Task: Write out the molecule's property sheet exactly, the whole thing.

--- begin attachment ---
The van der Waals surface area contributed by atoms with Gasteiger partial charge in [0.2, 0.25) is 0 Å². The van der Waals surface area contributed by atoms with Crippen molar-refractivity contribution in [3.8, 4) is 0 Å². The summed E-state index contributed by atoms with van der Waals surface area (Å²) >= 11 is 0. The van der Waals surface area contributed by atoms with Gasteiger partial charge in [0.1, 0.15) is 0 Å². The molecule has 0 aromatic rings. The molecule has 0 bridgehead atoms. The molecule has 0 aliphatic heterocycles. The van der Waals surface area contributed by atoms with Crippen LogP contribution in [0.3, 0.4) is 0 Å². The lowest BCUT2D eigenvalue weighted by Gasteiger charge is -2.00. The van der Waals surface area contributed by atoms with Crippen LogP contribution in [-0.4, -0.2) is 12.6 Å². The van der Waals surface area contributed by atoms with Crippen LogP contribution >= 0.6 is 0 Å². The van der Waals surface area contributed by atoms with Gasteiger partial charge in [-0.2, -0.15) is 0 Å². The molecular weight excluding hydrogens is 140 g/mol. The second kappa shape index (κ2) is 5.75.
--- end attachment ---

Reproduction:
The van der Waals surface area contributed by atoms with Gasteiger partial charge in [0.2, 0.25) is 0 Å². The van der Waals surface area contributed by atoms with Crippen molar-refractivity contribution in [3.8, 4) is 0 Å². The summed E-state index contributed by atoms with van der Waals surface area (Å²) >= 11 is 0. The van der Waals surface area contributed by atoms with Gasteiger partial charge in [0.1, 0.15) is 0 Å². The molecule has 0 aromatic rings. The molecule has 0 bridgehead atoms. The molecule has 0 aliphatic heterocycles. The van der Waals surface area contributed by atoms with Crippen LogP contribution in [0.3, 0.4) is 0 Å². The lowest BCUT2D eigenvalue weighted by Gasteiger charge is -2.00. The van der Waals surface area contributed by atoms with Crippen LogP contribution in [-0.4, -0.2) is 12.6 Å². The van der Waals surface area contributed by atoms with Crippen LogP contribution >= 0.6 is 0 Å². The van der Waals surface area contributed by atoms with Gasteiger partial charge in [-0.2, -0.15) is 0 Å². The molecular weight excluding hydrogens is 140 g/mol. The second kappa shape index (κ2) is 5.75.